Expert released PoC exploit code for critical Microsoft Word RCE flaw

Security researcher released a proof-of-concept exploit code for a critical flaw, tracked as CVE-2023-21716, in Microsoft Word.

Security researcher Joshua Drake released a proof-of-concept for a critical vulnerability, tracked as CVE-2023-21716 (CVSS score 9.8 out of 10), in Microsoft Word.

The vulnerability can be exploited by a remote attacker to execute arbitrary code on a system running the vulnerable software. The issue can be easily exploited, anyway, it can be exploited only with user interaction.

Microsoft addressed the vulnerability with the release of the February Patch Tuesday security updates.

The vulnerability was discovered by Drake in November, it resides in the in Microsoft Office’s “wwlib.dll” library.

“An unauthenticated attacker could send a malicious e-mail containing an RTF payload that would allow them to gain access to execute commands within the application used to open the malicious file.” reads the advisory published by Microsoft.

The vulnerability can be also be exploited by simply loading a specially crafted RTF document in the Preview Pane.

Drake discovered a heap corruption vulnerability in the RTF parser in Microsoft Word that can be triggered dealing with a font table (*fonttbl*) containing a large number of fonts (*f###*).

“Following this memory corruption, additional processing takes place. With a properly crafted heap layout, an attacker cause the heap corruption to yield arbitrary code execution. Using the proof-of-concept code supplied below, processing eventually reaches the post-processing clean up code.” reads the technical post published by the researchers.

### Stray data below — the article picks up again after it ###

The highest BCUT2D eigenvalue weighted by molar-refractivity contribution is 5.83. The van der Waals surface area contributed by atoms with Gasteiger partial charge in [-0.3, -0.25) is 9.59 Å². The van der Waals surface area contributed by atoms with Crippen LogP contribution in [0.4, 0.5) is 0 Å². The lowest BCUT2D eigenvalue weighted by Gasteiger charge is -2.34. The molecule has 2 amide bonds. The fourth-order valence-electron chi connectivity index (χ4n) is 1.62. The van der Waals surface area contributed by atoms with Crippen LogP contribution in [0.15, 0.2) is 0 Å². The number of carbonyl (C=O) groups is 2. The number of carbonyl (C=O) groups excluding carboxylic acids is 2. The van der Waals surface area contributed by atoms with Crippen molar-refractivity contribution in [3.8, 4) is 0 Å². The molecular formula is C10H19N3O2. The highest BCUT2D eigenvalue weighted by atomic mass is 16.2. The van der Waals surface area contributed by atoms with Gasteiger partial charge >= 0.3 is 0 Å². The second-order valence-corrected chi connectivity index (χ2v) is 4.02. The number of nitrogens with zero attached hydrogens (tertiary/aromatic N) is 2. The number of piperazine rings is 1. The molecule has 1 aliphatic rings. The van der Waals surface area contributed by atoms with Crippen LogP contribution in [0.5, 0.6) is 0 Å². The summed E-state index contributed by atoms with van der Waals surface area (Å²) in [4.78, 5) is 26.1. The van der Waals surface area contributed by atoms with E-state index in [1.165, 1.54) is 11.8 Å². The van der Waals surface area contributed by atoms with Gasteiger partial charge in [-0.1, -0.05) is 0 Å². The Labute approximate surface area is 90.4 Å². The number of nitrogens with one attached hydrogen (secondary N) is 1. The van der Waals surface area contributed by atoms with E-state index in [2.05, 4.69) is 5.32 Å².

The researchers shared a proof-of-concept code that trigger the bug to launch the Calculator app in Windows.

CVE-2023-21716 Python PoC (take 2) open(“t3zt.rtf”,”wb”).write((“{rtf1{n{fonttbl” + “”.join([ (“{f%dA;}n” % i) for i in range(0,32761) ]) + “}n{rtlch no crash??}n}}n”).encode(‘utf-8’))— Joshua J. Drake (@jduck) March 5, 2023The good news is that at this time Microsoft is not aware of attacks in the wild exploiting this vulnerability.

Microsoft also provided workarounds to protect against this vulnerability, the IT giant recommends users to read email messages in plain text format.

Microsoft also recommends to use Microsoft Office File Block policy to prevent Office from opening RTF documents from unknown or untrusted sources.

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Pierluigi Paganini

(SecurityAffairs – hacking, Microsoft Word)
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